History of Fiddleford Manor
Fiddleford is a medieval manor house, completed in about 1370. It has undergone many changes since, but the splendid timber roofs over the great hall and solar are said to be the most spectacular in Dorset. They reflect the original owner’s rising status and ambition: in the 14th century it was essential for a great man to entertain lavishly, and these rooms represent just the kind of conspicuous expenditure that would be expected of a man of authority and means.
The manor house has no recorded history, but it was probably built for William Latimer, sheriff of Somerset and Dorset. Men like Latimer, as sheriffs and justices, made the king’s government work in the shires – a practical alliance between central authority and local influence.
Latimer had acquired the Fiddleford estate by marrying the daughter of its previous owner, John Maury, in 1355. There must already have been a manor house here or close by, and a mill at Fiddleford is mentioned in Domesday Book in 1086. However, Latimer clearly felt in need of a more up-to-date house to reflect his importance as a royal sheriff.
The house is T-shaped, with Latimer’s private residence contained in the two-storey cross-wing, to the left of the main south entrance door. This formed a comfortable house, with the service rooms (buttery and pantry) on the ground floor, and a large chamber (solar) above.
Though much of the building has been altered, the original solar roof is complete. It is a magnificent oak structure, with graceful arched braces or trusses. There are traces of a wall-painting in the solar, where part of the Angel Gabriel from an Annunciation scene survives to hint at the richness of the original decoration.
To the right of the entrance is the two-storey great hall, essential for Latimer’s duties as a royal official. Again the room has been much altered, but the elaborate roof, though incomplete and smoke-blackened, is still a fine sight with its elegantly arched and cusped struts and braces.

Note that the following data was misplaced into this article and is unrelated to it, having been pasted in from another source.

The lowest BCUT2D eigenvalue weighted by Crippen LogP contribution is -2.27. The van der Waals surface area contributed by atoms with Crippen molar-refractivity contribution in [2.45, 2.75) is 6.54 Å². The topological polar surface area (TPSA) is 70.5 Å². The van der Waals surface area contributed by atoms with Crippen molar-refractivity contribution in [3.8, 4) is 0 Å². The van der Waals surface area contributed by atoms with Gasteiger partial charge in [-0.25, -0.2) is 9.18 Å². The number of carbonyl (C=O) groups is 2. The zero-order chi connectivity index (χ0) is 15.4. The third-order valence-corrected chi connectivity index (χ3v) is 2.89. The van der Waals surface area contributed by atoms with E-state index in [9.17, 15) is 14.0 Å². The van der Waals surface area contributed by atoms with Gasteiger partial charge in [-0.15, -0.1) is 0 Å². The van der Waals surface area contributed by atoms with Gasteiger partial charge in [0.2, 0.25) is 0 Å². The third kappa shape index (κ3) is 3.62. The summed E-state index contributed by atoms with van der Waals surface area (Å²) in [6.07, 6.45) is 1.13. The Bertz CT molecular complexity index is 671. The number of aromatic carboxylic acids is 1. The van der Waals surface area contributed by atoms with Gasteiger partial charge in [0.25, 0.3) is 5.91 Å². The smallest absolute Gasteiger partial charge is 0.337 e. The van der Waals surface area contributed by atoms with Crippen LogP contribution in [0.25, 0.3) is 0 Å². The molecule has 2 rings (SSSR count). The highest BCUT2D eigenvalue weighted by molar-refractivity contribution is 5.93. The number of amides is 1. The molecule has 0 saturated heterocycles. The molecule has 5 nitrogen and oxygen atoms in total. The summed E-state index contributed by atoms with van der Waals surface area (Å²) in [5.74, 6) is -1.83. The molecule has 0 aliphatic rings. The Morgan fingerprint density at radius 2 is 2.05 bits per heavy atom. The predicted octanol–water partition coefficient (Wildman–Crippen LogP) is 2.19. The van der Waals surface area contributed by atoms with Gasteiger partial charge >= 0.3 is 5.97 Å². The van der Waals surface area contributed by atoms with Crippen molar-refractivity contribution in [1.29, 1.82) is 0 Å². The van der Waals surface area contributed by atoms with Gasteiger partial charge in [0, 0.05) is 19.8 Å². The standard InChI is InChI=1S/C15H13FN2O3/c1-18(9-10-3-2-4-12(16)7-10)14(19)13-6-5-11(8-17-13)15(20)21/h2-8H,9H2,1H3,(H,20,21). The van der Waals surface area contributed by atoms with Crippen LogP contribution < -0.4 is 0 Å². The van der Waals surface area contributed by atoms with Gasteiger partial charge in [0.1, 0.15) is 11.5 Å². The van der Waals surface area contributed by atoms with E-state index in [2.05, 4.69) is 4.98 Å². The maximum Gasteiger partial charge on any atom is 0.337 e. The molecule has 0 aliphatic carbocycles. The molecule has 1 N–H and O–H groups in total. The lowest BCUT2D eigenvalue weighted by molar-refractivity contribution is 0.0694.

The gallery at the west end above the screens or service passage is a 16th-century addition, and is now supported on a modern structure.
With its beautifully decorated walls, painted furniture, rush matting and fabric hangings beneath the great roofs, Latimer’s new house would have provided a statement of power that benefited both the king and his trusted agent, the new sheriff.
The house has undergone many alterations since Latimer’s time. By the 16th century the house belonged to Thomas and Anne White, who extensively remodelled and enlarged it. Their initials feature on the 16th century stone shields in the passage.
In about 1660 the hall, which once extended almost to the river, was reduced in length by about 2 metres (6 feet); the present end-wall dates from that time, though the fireplace is a century older, having been moved from the south side of the hall.
The north wing (still inhabited, and not open to the public) was added in the 16th century and the west wing, behind the solar, in the 18th century.
Dashwood, HC, ‘Fiddleford’, Proceedings of the Dorset Natural History and Archaeological Society, 16 (1895), 55–8
Newmand, J and Pevsner, N, The Buildings of England: Dorset (London, 1972)